If wishes were fishes…

(Or, how I secretly want to continue homeschooling once we arrive in Israel… but you knew that already, didn’t you?) I wasn’t sure where to post this, and actually began posting it to my aliyah blog , but decided it was more homeschooly, so now I’m switching it to here. Homeschooling is legal in Israel, but we have already decided we cannot do it – and, more importantly, that it’s in the kids’ best interests to go to school.  I posted about this before (apparently in July 2011, so we’re probably due for an update) but I will sum up the 3 main reasons: Socialization – not in general, because homeschooled kids DO socialize, but they will need to make friends fast and although there are chugim (extra-curricular activities), youth groups, shul, and homeschooler get-togethers,  school is the best way to do that. Language – I want them to learn Hebrew immediately.  School is perhaps a brutal way to do that, but it’s fast and everybody says they become fluent within months instead of dr

Inconsistencies, rainbows and lobster-eaters

One of the things I have always prided myself on, as a parent, is consistency.  What I mean, I say, and what I say, I mean, and those things rarely change over time.  The negative flipside of this is that I have been accused of obstinacy, but there you go – let’s call it consistency and think of it as a Good Thing for the time being. Because last month I was accused by one of my almost-grown children of inconsistency, and I was horrified.  The issue, apparently, was not with anything I’d done – directly.  But, whereas my children have always learned here that we love and care for gay people the same as we would for ANY people, the school I chose to sent this child (hereafter referred to as “it” to avoid awkward him/her constructions for the sake of anonymity) to was actively condemning homosexuality and offering negative and bigoted messages to its students, calling homosexuals “those people” who were “chayav skila” (deserving of stoning). Interestingly, this child didn’t accuse me

Did you know? Jewish Student’s Book of the Centuries for History study

Nearly 3 years ago, with great trepidation, I released my first printable that wasn’t free:  a Book of Centuries.  More heavily influenced by Charlotte Mason then than I am now, I wanted my kids to do this instead of a timeline because a) our house is tiny, b) our walls are cluttered, and c) I knew it would take us a looooong time to work on. Have you ever seen what happens to a piece of paper after it’s been clinging to the walls for a matter of years???  In my house, at least, it would be in illegible tatters. Anyway, I found lots of versions around, some free, some paid, but most of them had some sort of religious orientation – which is great; frankly, I wanted a religious orientation.  They just weren’t MY religious orientation.  I wanted a book that would show what Jews were doing around the time that various periods of civilization – the Renaissance, say, or the Industrial Revolution – were taking place.  Oh, yeah, and I wanted, hmm, no, NEEDED to see Jewish dates alongside the

One more parsha resource… (Targum Onkelos, Aramaic translation)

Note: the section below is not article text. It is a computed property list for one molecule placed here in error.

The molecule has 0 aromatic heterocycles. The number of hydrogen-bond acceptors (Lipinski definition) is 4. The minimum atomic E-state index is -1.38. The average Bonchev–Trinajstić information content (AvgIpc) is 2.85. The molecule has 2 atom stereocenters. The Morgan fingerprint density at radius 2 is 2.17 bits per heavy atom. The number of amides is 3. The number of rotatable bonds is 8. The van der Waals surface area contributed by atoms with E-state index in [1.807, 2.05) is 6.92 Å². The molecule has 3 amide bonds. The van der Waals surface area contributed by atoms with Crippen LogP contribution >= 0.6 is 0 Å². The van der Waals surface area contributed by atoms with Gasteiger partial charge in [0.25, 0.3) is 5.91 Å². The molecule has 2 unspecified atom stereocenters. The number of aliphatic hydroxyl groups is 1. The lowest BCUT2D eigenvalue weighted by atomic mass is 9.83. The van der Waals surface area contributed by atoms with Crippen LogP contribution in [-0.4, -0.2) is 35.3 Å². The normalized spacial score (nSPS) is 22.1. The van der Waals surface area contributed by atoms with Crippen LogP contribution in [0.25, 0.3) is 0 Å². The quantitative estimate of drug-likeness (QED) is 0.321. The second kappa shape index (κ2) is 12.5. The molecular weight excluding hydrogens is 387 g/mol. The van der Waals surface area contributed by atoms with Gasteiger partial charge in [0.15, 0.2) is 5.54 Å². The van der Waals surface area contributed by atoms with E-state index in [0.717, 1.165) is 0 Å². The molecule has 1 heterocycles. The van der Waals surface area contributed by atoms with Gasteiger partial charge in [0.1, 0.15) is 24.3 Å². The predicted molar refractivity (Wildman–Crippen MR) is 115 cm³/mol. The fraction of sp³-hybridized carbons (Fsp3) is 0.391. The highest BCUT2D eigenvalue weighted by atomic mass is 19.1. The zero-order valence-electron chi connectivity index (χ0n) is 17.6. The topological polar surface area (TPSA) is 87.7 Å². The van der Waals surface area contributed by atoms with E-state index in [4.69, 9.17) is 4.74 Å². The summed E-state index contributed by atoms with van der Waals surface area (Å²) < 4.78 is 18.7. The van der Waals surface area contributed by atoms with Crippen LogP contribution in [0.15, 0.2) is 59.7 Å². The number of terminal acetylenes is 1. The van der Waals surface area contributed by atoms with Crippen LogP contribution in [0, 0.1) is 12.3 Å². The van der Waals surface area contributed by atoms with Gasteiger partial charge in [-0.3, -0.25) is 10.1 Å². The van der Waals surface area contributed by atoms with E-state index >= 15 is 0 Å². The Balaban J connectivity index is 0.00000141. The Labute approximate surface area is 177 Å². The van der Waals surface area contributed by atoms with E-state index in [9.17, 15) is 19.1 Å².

Somebody at the homeschool conference (maybe it was Rabbi Dr. Pinchas Hayman ? but I’d hate to misquote somebody) pointed out that learning Parsha with Onkelos ( Onkelos was a well-known convert most famous for his “Targum” or translation of the Torah into Aramaic) makes an excellent introduction to Aramaic, ideal for developing skills and vocabulary that can later be used in Mishna and Gemara (Talmud). To test this theory, I have created a 1-page supplement for my weekly Parsha Skills Worksheets , with the same verse broken down three ways:  in Hebrew, in Aramaic, and in English.  There’s also a little “vocabulary” bubble at the top-right corner, with a few new words introduced each week. I’ve done two of these so far, for this week and next:  Korach and Chukas.  Sneak previews:   These were a bit harder than my usual stuff because my knowledge of Aramaic is hovering right around zilch.  If you spot a mistake, please let me know gently.  :-) To download these and hundreds o

FREE Parsha Skills Worksheets – Chukas

Doing this early because a) we’re going away, and b) it’s not too hard to do these when I’m on a roll.  Next week’s 6-page workbook focuses on the following Hebrew / English words: הִכָּה- hit יָד - hand סֶּלַע - rock רוּם  - raise מַטֵּה – stick, staff פַּעַם - time (but not telling time!) יָצָא - come out שָׁתָה - drink Grammar notes include suffixes for gender and possession (I describe it in a kid-friendly way, I promise!) and the “ayim” plural for twos. Here’s a sneak preview: As always, if you use these and they work, or don’t work, please let me know how I can make them even better.  And since I am not a professional, please let me know if you spot any booboos – I promise I won’t hold it against you. To download these and hundreds of other free Limudei Kodesh (Jewish) printables – including weekly parsha copywork and holiday resources, click here .  (search for “parsha skills”) For General Studies printables, including science, art and music resources in Hebrew and En

FREE Parsha Skills Worksheets – Korach

This week’s 6 pages of worksheets focus on the following Hebrew / English words: פָּתַח - opened פֶּה - mouth בָּלַע - swallowed אָדָּם - man, person קרַֹח - Korach רְכוּשׁ - possession, stuff אֵת - [not in English!] אֲשֶּׁר - that,which Points of grammar include feminine prefixes / suffixes and the role of the preposition אֵת.  (In case you didn’t know, it “introduces a semantically definite direct object” – yeah, that didn’t help me, either.)  Here’s a sneak preview: As always, if you use these and they work, or don’t work, please let me know how I can make them even better!  Oh, and since I’m not a grammarian or anything close, please let me know if you spot any booboos.  Yes, it’s been known to happen, even to the best of us. To download these and hundreds of other Limudei Kodesh (Jewish) printables – including weekly parsha copywork and holiday resources, click here .  (search for “parsha skills”) For General Studies printables, including science, art and music resources i